December 15, 2020
Scientists and engineers are conducting considerable research and development in millimeter wave (mmWave) frequencies, especially in the W band (75 to 110 GHz). Some of this effort is fueled by new commercial applications in automotive radar and wireless communications, including 5G. Finding test solutions that produce accurate and repeatable results is critical for the continued use of high frequencies in such advanced designs.
It’s particularly important for many emerging environments. For example, projections are that billions of IoT devices will communicate by 2030. Notable applications include handset communications, apps, Internet streaming, machine learning, and AI.
What will need to change in the test world to address UE verification to ensure such high bandwidth data can effectively transmit through networks? The simple answer is an interface that can propagate a broadband signal with little impact on signal fidelity.
Test ports on most vector network analyzers (VNAs) and similar test equipment are coaxial. Because of this, any connection to a native waveguide interface requires an adapter. Besides the effort of characterizing the adapter and de-embedding the network for accurate measurement analysis, adding an adapter can be costly at frequencies above 100 GHz.
Repeatable measurements are critical when verifying any product but more so for today’s high-frequency designs. Waveguides are well known for their ability to change performance between users. To remove this issue, many design steps have been taken to help increase repeatability.
One approach is to use guiding pins, which align apertures and ensure the interface is matched perfectly. There are also holes in waveguide components that allow interfaces to be fastened to each other using screws (Figure 1). While there are numerous benefits, one drawback is it can be time consuming between measurements.
Limitations of Waveguides
Historically, waveguides are the first component used for measurements up to 100 GHz and higher. The biggest trade-off with waveguides is that they are band limited.
Influence of Power
Power is another factor engineers must consider. RF power transmitted and received through a device is not the only concern. Many active devices require an external direct current or DC (0 Hz) signal input, known as a bias. Often this bias needs to be applied on the same conductors as the RF.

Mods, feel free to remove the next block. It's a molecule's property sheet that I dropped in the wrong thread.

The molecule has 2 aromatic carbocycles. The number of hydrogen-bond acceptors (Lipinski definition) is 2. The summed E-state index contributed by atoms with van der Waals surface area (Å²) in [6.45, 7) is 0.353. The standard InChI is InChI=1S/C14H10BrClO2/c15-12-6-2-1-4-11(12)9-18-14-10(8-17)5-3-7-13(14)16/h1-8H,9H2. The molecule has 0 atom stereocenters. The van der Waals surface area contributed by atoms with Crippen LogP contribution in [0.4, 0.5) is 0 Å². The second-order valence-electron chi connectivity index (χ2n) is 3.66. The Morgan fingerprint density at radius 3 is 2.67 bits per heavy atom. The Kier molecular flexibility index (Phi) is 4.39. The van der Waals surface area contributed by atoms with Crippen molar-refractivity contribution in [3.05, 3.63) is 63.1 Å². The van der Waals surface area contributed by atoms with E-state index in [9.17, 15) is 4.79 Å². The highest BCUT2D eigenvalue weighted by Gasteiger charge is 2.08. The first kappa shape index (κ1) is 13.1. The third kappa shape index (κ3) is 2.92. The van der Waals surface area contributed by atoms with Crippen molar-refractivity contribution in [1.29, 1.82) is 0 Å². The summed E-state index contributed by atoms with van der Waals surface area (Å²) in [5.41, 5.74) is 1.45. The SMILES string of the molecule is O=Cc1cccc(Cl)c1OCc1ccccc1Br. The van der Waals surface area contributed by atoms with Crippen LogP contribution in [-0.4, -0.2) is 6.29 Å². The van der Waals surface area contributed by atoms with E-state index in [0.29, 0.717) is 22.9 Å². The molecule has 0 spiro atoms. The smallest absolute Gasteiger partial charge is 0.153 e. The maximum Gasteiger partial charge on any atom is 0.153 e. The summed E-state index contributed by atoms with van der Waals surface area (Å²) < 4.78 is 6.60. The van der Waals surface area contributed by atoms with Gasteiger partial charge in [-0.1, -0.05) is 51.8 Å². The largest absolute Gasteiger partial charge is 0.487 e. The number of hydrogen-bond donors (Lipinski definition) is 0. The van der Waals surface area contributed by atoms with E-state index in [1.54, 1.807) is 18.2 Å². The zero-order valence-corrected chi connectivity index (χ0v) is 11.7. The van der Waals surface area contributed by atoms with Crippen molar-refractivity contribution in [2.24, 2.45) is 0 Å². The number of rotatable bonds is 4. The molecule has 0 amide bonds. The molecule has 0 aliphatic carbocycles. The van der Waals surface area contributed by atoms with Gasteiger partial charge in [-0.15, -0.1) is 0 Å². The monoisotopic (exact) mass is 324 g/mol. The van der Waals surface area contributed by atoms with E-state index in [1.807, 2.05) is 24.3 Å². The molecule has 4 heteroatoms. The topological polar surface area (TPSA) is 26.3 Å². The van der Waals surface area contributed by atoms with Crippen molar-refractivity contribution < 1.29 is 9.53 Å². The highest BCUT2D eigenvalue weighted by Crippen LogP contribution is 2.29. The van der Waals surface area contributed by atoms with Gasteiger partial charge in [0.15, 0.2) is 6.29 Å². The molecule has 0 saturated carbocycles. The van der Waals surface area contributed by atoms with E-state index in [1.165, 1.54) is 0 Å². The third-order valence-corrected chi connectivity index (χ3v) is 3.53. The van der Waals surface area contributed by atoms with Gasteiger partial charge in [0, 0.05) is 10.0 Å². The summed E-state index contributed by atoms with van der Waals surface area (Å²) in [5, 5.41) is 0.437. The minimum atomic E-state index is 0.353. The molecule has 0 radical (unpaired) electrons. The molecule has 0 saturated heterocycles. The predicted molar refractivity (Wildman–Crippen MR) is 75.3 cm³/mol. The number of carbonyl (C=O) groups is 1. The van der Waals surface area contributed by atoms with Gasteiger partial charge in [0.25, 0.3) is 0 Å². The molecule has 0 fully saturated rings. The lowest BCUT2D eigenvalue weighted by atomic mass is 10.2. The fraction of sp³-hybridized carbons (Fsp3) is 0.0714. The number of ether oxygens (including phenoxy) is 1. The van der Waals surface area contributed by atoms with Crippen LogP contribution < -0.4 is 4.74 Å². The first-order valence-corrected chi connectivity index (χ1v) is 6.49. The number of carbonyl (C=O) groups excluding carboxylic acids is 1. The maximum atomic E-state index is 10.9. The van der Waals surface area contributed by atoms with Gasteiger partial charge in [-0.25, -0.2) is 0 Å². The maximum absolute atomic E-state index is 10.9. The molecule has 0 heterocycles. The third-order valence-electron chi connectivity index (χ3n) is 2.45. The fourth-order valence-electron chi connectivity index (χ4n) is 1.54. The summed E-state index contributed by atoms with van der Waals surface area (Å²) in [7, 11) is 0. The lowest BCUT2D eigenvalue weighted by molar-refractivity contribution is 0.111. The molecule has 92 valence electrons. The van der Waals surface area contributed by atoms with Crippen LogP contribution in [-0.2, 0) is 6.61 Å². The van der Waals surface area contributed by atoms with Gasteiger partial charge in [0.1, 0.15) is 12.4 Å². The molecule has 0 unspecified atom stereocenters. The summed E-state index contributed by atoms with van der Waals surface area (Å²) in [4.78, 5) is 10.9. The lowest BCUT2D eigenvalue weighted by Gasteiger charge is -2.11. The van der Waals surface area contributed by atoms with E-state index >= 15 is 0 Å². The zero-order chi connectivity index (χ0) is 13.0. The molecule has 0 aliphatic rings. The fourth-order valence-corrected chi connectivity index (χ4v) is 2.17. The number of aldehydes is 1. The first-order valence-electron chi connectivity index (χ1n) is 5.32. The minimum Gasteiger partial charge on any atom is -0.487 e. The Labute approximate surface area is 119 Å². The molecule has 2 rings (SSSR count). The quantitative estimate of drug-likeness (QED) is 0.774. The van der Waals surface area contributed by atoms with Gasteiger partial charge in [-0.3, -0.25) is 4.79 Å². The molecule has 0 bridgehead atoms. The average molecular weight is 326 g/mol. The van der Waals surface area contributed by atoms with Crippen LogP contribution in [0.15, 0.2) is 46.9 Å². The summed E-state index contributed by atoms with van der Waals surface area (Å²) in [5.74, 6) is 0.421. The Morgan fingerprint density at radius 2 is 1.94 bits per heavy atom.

Any high-frequency transceiver used in telecommunications or automotive radar will be accompanied by an amplifier. How does an engineer test those used past 100 GHz? In many RF applications, bias tees are used. No such component exists in the waveguide world.
While large bandwidth coverage provides much more resolution into the impedance characteristics and low pass time domain processing, it also requires a harmonic calibration. It is impossible to achieve an acceptable harmonic calibration using a component that has the lowest frequency at 75 GHz but only spans to 110 GHz. This means that low pass type of measurement is unavailable with waveguide.
Dispersion is a waveguide characteristic that can manifest as a distortion factor on the pulse (Figure 2). Most measurement equipment can handle an analysis of this distortion through the mechanism of dispersion. It can present issues, especially for other time domain techniques.
Benefits of Coaxial Connectors
For all these reasons, coaxial connectors are a better choice for high-frequency designs. Here are four notable advantages:
Broadband frequency coverage/scalability. Coaxial connectors do have frequency limits, but they only exist on the upper frequency. Coaxial connectors do not use apertures to define their frequency coverage. The frequency coverage of a coaxial connector is defined by the cutoff frequency of the next higher order mode dependent on the connector geometry, specifically the radii of the inner and outer conductor.
Coaxial connectors are similar to waveguides in that they typically operate best in mono-mode conditions. The next higher order mode is based on a TE11, similar to waveguides, that occurs near the theoretical limit of the connector. The explanation for this behavior is that it is not feasible for connectors to use support beads as an all air dielectric. From the interface of these support beads to the air dielectric, input signal energy can exchange between modes. Impedance and phase velocity mismatch become resonances or modes.
Frequency Domain. Having broadband frequency coverage for coaxial connectors allows the interface to be used for active device, high-speed digital applications, and corresponding harmonic testing. They still address mmWave frequency requirements, as well. Coaxial connectors use transverse electromagnetic (TEM) propagation, which is not affected by dispersion. Because of the DC start frequency of the coaxial interface, biasing or conducting a DC signal is not an issue either.
Time Domain. Another advantage of the broadband nature of coaxial connectors with a start frequency of DC is all time domain measurements can be made. Low pass time domain and eye diagrams can be tested with even higher resolution, as the frequency moves to 100 GHz and beyond. Engineers can have greater confidence in many high-speed designs because an eye diagram or impedance graph provides insight into signal integrity of the interface, as shown in figure 3.
Measurement Setup. A coaxial interface aids in test system configuration, as well. It allows for a direct connection between interfaces, eliminating the need for alignment screws and guide pins. Issues of repeatability are removed with a coaxial interface. With the use of a proper torque wrench, measurements can be conducted repeatedly with correlating results.
To learn more about the benefits of using coaxial connectors with VNAs in high-frequency designs, download an Anritsu application note.